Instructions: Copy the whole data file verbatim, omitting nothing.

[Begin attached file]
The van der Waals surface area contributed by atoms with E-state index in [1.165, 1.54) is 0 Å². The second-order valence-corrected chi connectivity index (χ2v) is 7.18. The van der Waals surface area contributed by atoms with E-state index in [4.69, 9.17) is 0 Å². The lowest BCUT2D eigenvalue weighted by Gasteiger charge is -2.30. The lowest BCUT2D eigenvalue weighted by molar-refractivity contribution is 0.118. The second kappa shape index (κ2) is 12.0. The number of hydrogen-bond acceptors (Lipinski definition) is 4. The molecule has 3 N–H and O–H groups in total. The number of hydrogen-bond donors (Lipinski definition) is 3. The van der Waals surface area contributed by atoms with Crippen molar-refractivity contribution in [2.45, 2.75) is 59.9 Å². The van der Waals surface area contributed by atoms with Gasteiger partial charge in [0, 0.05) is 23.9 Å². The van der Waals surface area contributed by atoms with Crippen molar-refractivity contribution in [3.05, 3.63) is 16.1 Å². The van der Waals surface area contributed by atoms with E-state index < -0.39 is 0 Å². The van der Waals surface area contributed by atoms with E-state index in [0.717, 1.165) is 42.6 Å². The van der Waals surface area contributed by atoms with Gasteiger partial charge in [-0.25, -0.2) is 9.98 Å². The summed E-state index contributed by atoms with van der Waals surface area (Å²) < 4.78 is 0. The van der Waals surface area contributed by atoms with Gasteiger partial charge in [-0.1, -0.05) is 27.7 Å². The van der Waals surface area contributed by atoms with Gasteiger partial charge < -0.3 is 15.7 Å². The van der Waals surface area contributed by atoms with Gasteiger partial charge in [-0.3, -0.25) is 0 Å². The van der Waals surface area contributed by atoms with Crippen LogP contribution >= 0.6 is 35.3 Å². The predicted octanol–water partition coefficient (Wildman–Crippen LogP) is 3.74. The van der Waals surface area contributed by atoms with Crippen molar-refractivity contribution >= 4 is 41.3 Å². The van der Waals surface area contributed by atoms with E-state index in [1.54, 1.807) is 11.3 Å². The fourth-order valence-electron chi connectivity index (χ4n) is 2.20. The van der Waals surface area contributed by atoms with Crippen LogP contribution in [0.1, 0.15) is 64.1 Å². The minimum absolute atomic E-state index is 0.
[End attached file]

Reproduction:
The van der Waals surface area contributed by atoms with E-state index in [1.165, 1.54) is 0 Å². The second-order valence-corrected chi connectivity index (χ2v) is 7.18. The van der Waals surface area contributed by atoms with E-state index in [4.69, 9.17) is 0 Å². The lowest BCUT2D eigenvalue weighted by Gasteiger charge is -2.30. The lowest BCUT2D eigenvalue weighted by molar-refractivity contribution is 0.118. The second kappa shape index (κ2) is 12.0. The number of hydrogen-bond acceptors (Lipinski definition) is 4. The molecule has 3 N–H and O–H groups in total. The number of hydrogen-bond donors (Lipinski definition) is 3. The van der Waals surface area contributed by atoms with Crippen molar-refractivity contribution in [2.45, 2.75) is 59.9 Å². The van der Waals surface area contributed by atoms with Gasteiger partial charge in [0, 0.05) is 23.9 Å². The van der Waals surface area contributed by atoms with Crippen molar-refractivity contribution in [3.05, 3.63) is 16.1 Å². The van der Waals surface area contributed by atoms with E-state index < -0.39 is 0 Å². The van der Waals surface area contributed by atoms with E-state index in [0.717, 1.165) is 42.6 Å². The van der Waals surface area contributed by atoms with Gasteiger partial charge in [-0.25, -0.2) is 9.98 Å². The summed E-state index contributed by atoms with van der Waals surface area (Å²) < 4.78 is 0. The van der Waals surface area contributed by atoms with Gasteiger partial charge in [-0.1, -0.05) is 27.7 Å². The van der Waals surface area contributed by atoms with Gasteiger partial charge < -0.3 is 15.7 Å². The van der Waals surface area contributed by atoms with Gasteiger partial charge in [-0.3, -0.25) is 0 Å². The van der Waals surface area contributed by atoms with Crippen LogP contribution >= 0.6 is 35.3 Å². The predicted octanol–water partition coefficient (Wildman–Crippen LogP) is 3.74. The van der Waals surface area contributed by atoms with Crippen molar-refractivity contribution >= 4 is 41.3 Å². The van der Waals surface area contributed by atoms with E-state index in [1.54, 1.807) is 11.3 Å². The fourth-order valence-electron chi connectivity index (χ4n) is 2.20. The van der Waals surface area contributed by atoms with Crippen LogP contribution in [0.1, 0.15) is 64.1 Å². The minimum absolute atomic E-state index is 0.